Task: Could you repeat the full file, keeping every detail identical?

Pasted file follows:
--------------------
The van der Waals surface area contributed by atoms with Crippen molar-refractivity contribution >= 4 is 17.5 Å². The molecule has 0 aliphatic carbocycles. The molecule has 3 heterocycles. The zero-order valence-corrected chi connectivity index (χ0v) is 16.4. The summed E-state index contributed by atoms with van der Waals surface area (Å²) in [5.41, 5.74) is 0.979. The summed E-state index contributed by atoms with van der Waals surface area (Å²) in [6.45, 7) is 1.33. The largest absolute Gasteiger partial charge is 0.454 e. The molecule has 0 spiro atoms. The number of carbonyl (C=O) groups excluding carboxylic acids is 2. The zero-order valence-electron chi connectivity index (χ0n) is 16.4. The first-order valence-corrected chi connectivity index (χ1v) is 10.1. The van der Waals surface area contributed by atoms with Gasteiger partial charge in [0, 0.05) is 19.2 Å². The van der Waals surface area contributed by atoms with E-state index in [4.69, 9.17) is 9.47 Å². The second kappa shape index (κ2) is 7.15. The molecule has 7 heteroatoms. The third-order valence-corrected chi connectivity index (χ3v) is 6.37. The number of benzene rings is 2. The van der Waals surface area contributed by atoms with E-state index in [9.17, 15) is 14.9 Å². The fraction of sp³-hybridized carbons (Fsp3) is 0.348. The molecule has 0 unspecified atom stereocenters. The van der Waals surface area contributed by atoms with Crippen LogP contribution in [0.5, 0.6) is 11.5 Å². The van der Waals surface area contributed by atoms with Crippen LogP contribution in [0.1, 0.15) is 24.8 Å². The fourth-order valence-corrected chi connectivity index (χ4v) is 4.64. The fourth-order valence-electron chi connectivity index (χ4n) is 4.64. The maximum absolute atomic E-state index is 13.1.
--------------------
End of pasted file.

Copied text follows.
The van der Waals surface area contributed by atoms with Crippen molar-refractivity contribution >= 4 is 17.5 Å². The molecule has 0 aliphatic carbocycles. The molecule has 3 heterocycles. The zero-order valence-corrected chi connectivity index (χ0v) is 16.4. The summed E-state index contributed by atoms with van der Waals surface area (Å²) in [5.41, 5.74) is 0.979. The summed E-state index contributed by atoms with van der Waals surface area (Å²) in [6.45, 7) is 1.33. The largest absolute Gasteiger partial charge is 0.454 e. The molecule has 0 spiro atoms. The number of carbonyl (C=O) groups excluding carboxylic acids is 2. The zero-order valence-electron chi connectivity index (χ0n) is 16.4. The first-order valence-corrected chi connectivity index (χ1v) is 10.1. The van der Waals surface area contributed by atoms with Gasteiger partial charge in [0, 0.05) is 19.2 Å². The van der Waals surface area contributed by atoms with E-state index in [4.69, 9.17) is 9.47 Å². The second kappa shape index (κ2) is 7.15. The molecule has 7 heteroatoms. The third-order valence-corrected chi connectivity index (χ3v) is 6.37. The number of benzene rings is 2. The van der Waals surface area contributed by atoms with E-state index in [9.17, 15) is 14.9 Å². The fraction of sp³-hybridized carbons (Fsp3) is 0.348. The molecule has 0 unspecified atom stereocenters. The van der Waals surface area contributed by atoms with Crippen LogP contribution in [0.5, 0.6) is 11.5 Å². The van der Waals surface area contributed by atoms with Crippen LogP contribution in [0.1, 0.15) is 24.8 Å². The fourth-order valence-corrected chi connectivity index (χ4v) is 4.64. The fourth-order valence-electron chi connectivity index (χ4n) is 4.64. The maximum absolute atomic E-state index is 13.1.